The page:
Trump trial judge boots two jurors from hush money case: Live updates

Former U.S. President Donald Trump sits in the courtroom during his trial over charges that he falsified business records to conceal money paid to silence porn star Stormy Daniels in 2016, in Manhattan state court in New York City, U.S. April 18, 2024. 

Brendan McDermid | Reuters

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A judge Thursday dismissed two jurors from the New York hush money trial of Donald Trump, potentially delaying opening arguments in the historic case.

Those two jurors, a man and a woman, were among the first group seated for the panel Tuesday.

The first juror was dismissed Thursday morning after she raised concerns about her identity being made public, and her ability to be fair. The second juror was excused after prosecutors questioned whether he had had been truthful in an answer about his criminal history.

The dismissals leave just five jurors seated on the third day of the Manhattan Supreme Court trial. Seven more jurors, plus six alternates, remain to be selected.

Prosecutors earlier Thursday accused Trump of violating his gag order in the case seven more times on social media since Monday. The gag order bars him making certain statements about jurors and witnesses, as well as the family members of the judge and Trump’s prosecutors.

“It’s ridiculous, it has to stop,” assistant District Attorney Chris Conroy told Judge Juan Merchan.

Conroy said that the “most disturbing post” by Trump echoed a claim by Fox News host Jesse Watters that the pool of potential jurors includes “undercover Liberal Activists lying to the Judge.”

In this courtroom sketch, former President Donald Trump far right, turns around and looks at prospective jurors who raised their hands requesting to be excused from the jury panel in Manhattan Criminal Court, Thursday, April 18, 2024, in New York.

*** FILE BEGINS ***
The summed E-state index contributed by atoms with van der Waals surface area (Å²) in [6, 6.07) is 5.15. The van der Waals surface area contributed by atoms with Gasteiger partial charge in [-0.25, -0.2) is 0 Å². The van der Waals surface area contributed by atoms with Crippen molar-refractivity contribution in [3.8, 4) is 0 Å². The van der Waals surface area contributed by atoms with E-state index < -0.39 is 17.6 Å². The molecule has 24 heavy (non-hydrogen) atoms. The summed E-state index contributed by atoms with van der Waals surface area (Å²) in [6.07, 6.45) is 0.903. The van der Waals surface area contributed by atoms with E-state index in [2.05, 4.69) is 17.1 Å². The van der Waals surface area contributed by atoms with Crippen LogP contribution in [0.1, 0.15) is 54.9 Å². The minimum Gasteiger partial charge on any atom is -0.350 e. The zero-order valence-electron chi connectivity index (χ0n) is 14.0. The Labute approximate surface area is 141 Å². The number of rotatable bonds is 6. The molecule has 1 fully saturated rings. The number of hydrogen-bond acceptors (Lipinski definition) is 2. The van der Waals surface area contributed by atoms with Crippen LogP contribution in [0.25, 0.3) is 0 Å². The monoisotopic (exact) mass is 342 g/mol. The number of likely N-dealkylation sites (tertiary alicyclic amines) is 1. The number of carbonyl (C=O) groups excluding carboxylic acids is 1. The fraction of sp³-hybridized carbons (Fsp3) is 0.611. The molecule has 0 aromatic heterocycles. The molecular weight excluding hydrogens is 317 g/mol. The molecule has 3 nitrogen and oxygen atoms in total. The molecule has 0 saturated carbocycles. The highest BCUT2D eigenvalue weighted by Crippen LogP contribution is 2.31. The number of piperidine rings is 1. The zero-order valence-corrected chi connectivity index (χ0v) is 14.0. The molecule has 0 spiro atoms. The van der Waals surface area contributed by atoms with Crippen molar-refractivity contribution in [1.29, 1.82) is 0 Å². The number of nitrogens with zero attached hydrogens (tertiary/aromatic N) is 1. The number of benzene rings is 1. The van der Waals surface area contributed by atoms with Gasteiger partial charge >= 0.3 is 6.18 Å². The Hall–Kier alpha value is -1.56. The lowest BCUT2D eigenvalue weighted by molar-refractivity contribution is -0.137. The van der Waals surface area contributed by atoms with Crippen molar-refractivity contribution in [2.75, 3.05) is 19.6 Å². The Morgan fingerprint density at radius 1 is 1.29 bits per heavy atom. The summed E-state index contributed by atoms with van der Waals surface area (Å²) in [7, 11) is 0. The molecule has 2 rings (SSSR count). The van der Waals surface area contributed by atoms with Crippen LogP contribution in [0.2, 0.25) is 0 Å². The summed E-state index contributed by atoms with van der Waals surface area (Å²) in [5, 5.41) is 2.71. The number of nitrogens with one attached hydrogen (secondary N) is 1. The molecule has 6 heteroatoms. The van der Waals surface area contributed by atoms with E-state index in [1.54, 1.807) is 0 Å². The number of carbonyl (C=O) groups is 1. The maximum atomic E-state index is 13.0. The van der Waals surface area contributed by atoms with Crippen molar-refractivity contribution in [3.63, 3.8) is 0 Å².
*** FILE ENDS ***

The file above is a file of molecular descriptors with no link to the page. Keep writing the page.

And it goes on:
Elizabeth Williams | Via Reuters

Conroy said prosecutors would decide later what sanctions to ask for against Trump. A hearing on Trump’s alleged gag order violations is set for next week.

The dismissed female juror said that on Wednesday, she received multiple calls from people asking whether she had been picked. Watters in a Tuesday night broadcast listed a number of details about the juror, including her marital status and news diet, and said, “I’m not so sure about” her.

That juror on Thursday morning told Merchan, “I don’t believe I can be fair and unbiased and let the outside influences not affect me in the courtroom.”

The judge apologized and promptly excused her from the trial. He admonished journalists covering the trial to “apply common sense” and refrain from publishing identifiable information about jurors who are supposed to be anonymous.

Merchan also ordered the press not to report the answers to a question on the jury questionnaire about past and current employers.

The parties were tasked Thursday with questioning a group of 96 prospective jurors to fill the remaining seats on the jury. But half of that group was quickly excused after they signaled to Merchan that they could not be fair and impartial.

Among the would-be jurors who remained, one person was dismissed after he compared Trump to the late former Italian Prime Minister Silvio Berlusconi. Berlusconi, who died last June, was a scandal-plagued billionaire who in 2012 was convicted of tax fraud.

Trump is charged with falsifying business records in a scheme to silence porn star Stormy Daniels before the 2016 presidential election.

Former U.S. President Donald Trump, seated far left, looks on with Judge Juan Merchan presiding as members of the jury panel answer questions from the jury questionnaire in Manhattan criminal court Thursday, April 18, 2024, in New York.

Elizabeth Williams | Via Reuters

Despite Thursday’s dismissals, the trial is still proceeding at a pace where opening arguments could start by Monday — a week faster than some legal experts predicted.

Trump is required to sit in court throughout the trial, which convenes on all weekdays, except Wednesday, and is expected to last around six weeks.

The presumptive Republican presidential nominee has denounced the trial as a political “witch hunt” and complained that it prevents him from campaigning against President Joe Biden.

Read more about Trump’s hush money trial

But Trump has also used the media frenzy surrounding his trial — and his three other pending criminal cases — as an opportunity to spread campaign messages and attack his political foes. On Tuesday afternoon, Trump accused Judge Juan Merchan of “rushing” the trial.

He then traveled to a north Harlem bodega for a campaign stop aiming to suggest that his prosecutor, Manhattan District Attorney Alvin Bragg, is failing to stop crime in New York City because of his focus on the trial.

On Wednesday, Trump complained that his legal team was given “not nearly enough” chances to reject potential jurors. In fact, he received the exact number of strikes allotted under New York law.

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